Facts about Japanese Laurel

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Japanese Laurel Quick Facts
Name: Japanese Laurel
Scientific Name: Aucuba japonica
Origin China, Korea, and Japan
Colors Green when young turning red as they mature
Shapes Ellipsoid, one-seeded, berry-like drupes approximately 1cm (0.4 inch) in diameter
Health benefits Beneficial for burns, swellings, chilblains
Aucuba japonica, commonly called spotted laurel or gold dust plant, is a rounded, shade-loving, evergreen shrub in the Dogwood family (Cornaceae). The plant is native to rich forest soils of moist woodland areas, thickets, by streams and near shaded moist rocks in China, Korea, and Japan. It was later introduced to England in 1783 by John Graeffer. It was brought to the United States in the 1860’s by Robert Hall, the same person who was unfortunate enough to introduce Hall’s honeysuckle, which now runs rampant across the eastern U.S. woodlands. Some of the well-known common names of the plant include spotted laurel, Japanese laurel, Japanese gold dust tree and Japanese aucuba. Genus name comes from the Latinized version of the Japanese name aukubi for these shrubs. Specific epithet means native to Japan.

Japanese Laurel Facts

Name Japanese Laurel
Scientific Name Aucuba japonica
Native China, Korea, and Japan
Common Names Spotted Laurel, Japanese laurel, Japanese Gold Dust Tree, Japanese aucuba
Name in Other Languages Arabic: Uwkubat yabania  (أوكوبة يابانية)
Armenian: Aukuba chaponakan (Աուկուբա ճապոնական)
Basque: Ereinotz nabar
Chinese: Qīng mù (青木)            
Czech: Svíb biely
Dutch: Broodboom
English: Japanese aucuba, Japanese laurel, Spotted-laurel
Finnish: Kiiltopensas
French: Aucuba, Aucuba du Japon
Galician: Loureiro xaponés
German: Aukube, Japanische Aukube
Hungarian: Japán babérsom
Italian: Aucuba giapponese
Japanese: Ao-ki (アオキ)
Latvian: Baltais grimonis, Baltais grimonis cv
Mandarin: Qing mu (青木)
Persian: شمشاد ژاپنی
Portuguese:  Aucuba-do-japão, loureiro-do-japão
Russian: Aukuba yaponskaya (аукуба японская)             
Spanish: Laurel japonés                               
Swedish: Aukuba
Welsh: Coeden frech felen
Plant Growth Habit Rounded, dense, upright somewhat rounded, shade-loving, evergreen shrub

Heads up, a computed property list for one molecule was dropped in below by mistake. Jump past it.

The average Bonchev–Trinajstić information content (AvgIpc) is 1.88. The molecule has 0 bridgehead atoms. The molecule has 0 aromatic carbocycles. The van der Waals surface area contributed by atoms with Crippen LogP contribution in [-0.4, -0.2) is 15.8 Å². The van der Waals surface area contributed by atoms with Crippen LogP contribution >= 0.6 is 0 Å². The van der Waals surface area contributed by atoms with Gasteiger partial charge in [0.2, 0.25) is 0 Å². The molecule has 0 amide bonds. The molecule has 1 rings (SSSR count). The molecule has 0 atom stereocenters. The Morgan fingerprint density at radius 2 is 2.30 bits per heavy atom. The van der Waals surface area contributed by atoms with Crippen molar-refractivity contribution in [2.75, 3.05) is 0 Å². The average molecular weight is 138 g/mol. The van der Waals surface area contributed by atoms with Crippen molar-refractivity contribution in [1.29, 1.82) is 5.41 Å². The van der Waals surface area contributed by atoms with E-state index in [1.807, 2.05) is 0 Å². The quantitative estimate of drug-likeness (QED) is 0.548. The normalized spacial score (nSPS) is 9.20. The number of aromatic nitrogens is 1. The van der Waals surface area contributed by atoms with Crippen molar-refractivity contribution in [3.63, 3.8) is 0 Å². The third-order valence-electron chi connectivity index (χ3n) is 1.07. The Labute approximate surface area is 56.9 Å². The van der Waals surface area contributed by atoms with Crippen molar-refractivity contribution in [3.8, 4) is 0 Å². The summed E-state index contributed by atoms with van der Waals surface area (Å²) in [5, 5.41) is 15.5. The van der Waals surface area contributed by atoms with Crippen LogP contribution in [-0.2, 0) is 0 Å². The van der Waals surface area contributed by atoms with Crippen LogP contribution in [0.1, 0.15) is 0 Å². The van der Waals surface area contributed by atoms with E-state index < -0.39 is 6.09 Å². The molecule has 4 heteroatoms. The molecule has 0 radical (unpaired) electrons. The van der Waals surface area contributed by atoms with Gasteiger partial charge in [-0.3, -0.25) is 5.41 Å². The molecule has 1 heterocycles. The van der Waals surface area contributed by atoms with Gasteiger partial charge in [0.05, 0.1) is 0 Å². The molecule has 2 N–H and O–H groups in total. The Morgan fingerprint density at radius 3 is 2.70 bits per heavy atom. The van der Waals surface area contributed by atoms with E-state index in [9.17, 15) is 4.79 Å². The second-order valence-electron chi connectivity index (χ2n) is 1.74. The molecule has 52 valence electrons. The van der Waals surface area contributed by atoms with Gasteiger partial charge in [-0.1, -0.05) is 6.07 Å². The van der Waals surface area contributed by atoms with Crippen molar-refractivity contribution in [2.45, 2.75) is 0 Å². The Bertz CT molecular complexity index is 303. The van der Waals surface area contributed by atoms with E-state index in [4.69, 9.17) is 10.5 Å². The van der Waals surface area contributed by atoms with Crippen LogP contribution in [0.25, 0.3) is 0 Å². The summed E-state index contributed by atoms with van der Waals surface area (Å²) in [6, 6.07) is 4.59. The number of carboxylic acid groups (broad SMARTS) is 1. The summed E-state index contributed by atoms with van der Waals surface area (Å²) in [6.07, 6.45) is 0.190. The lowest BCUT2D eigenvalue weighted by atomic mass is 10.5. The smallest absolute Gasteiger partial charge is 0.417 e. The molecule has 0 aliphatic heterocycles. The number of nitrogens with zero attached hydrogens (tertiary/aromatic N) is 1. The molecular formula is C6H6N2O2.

Growing Climates Dense forests, thickets, stream sides, near shaded moist rocks and moist valleys
Soil Prefers soils that are high in organic matter and evenly moist in partial to full shade but will tolerate poor soils and urban conditions like air pollution. It will thrive either in loam, chalk or sand, soil which is moist but well-drained
Plant Size 1–5 m (3.3–16.4 ft.) tall
Bark Bark is green
Leaf Opposite, simple, leathery, 8-20 cm long, 4-8 cm wide, apex acute to acuminate, base broad wedge-shaped, margin entire to coarsely dentate toward the apex, lustrous dark green above and lighter below, petiole 1.3-5 cm long
Flowering season March to April
Flower Small, 4–8 mm (0.16–0.31 in) diameter, each with four purplish-brown petals; they are produced in clusters of 10-30 in a loose cyme
Fruit Shape & Size Ellipsoid, one-seeded, berry-like drupes approximately 1cm (0.4 inch) in diameter
Fruit Color Green when young turning red as they mature
Propagation By seed or stem cuttings
Plant Parts Used Flowers  or the roots
Season October to February
Traditional Uses
  • The leaves are pounded and applied to burns, swellings, chilblains etc.
Culinary Uses
  • Leaves are cooked and used an emergency food.
Other Facts
  • The plant is used locally in traditional medicine and as a source of wood for small items.
  •  Different cultivars can be used to make hedges or for ground cover.
  • The wood is used for making walking sticks and pipes for smoking.
  • The fruit and leaves contain the toxic glycoside ‘aucubin’.
  • This can cause nausea, vomiting and possible fever, though it only causes low toxicity.

Plant Description

Japanese Laurel is a rounded, dense, upright somewhat rounded, shade-loving, evergreen shrub that normally grows about 1–5 m (3.3–16.4 ft.) tall. The plant is found growing in dense forests, thickets, stream sides, near shaded moist rocks and moist valleys. The plant prefers soils that are high in organic matter and evenly moist in partial to full shade but will tolerate poor soils and urban conditions like air pollution. It will thrive either in loam, chalk or sand, soil which is moist but well-drained.


Leaves are glossy, leathery, elliptic to narrow-ovate in appearance, and grow opposite to each other along the branch on 1 cm (0.4 inch) long leaf-stalk. They are 8 – 25 cm long and 2 – 12 cm wide and have coarse marginal teeth on the upper half of each leaf and pinnate venation. Though often a vibrant green, certain cultivars of Aucuba japonica are well known for having variegated leaves. They turn an attractive yellow in autumn. The leaves have a glabrous surface. Many popular cultivars, such as Aucuba japonica ‘Variegata,’ feature yellow or golden spots on the leaf. These plants form dense, upright, rounded shrub with a thicket of erect to arching shoots with limited branching.

Leaf Arrangement Opposite
Leaf Venation Pinnate
Leaf Persistence Evergreen
Leaf Type Simple
Leaf Blade 5 – 10 cm
Leaf Shape Lanceolate
Leaf Margins Serrate
Leaf Textures Leathery
Leaf Scent No Fragrance
Color(growing season) Green, Yellow
Color(changing season) Green, Yellow



Tiny purple-maroon flowers with creamy white anthers bloom in early spring (March-April). The flowers are small, non-flashy, 4–8mm (0.15–0.31 inch) diameter; with four purplish-brown petals and four sepals. They are produced in clusters of 10-30 in a loose cyme. Plants in this genus are dioecious (male and female flowers on separate plants). Male flowers appear in upright terminal panicles (cymes to 4 1/2” long). Female flowers appear in shorter clusters from the leaf axils.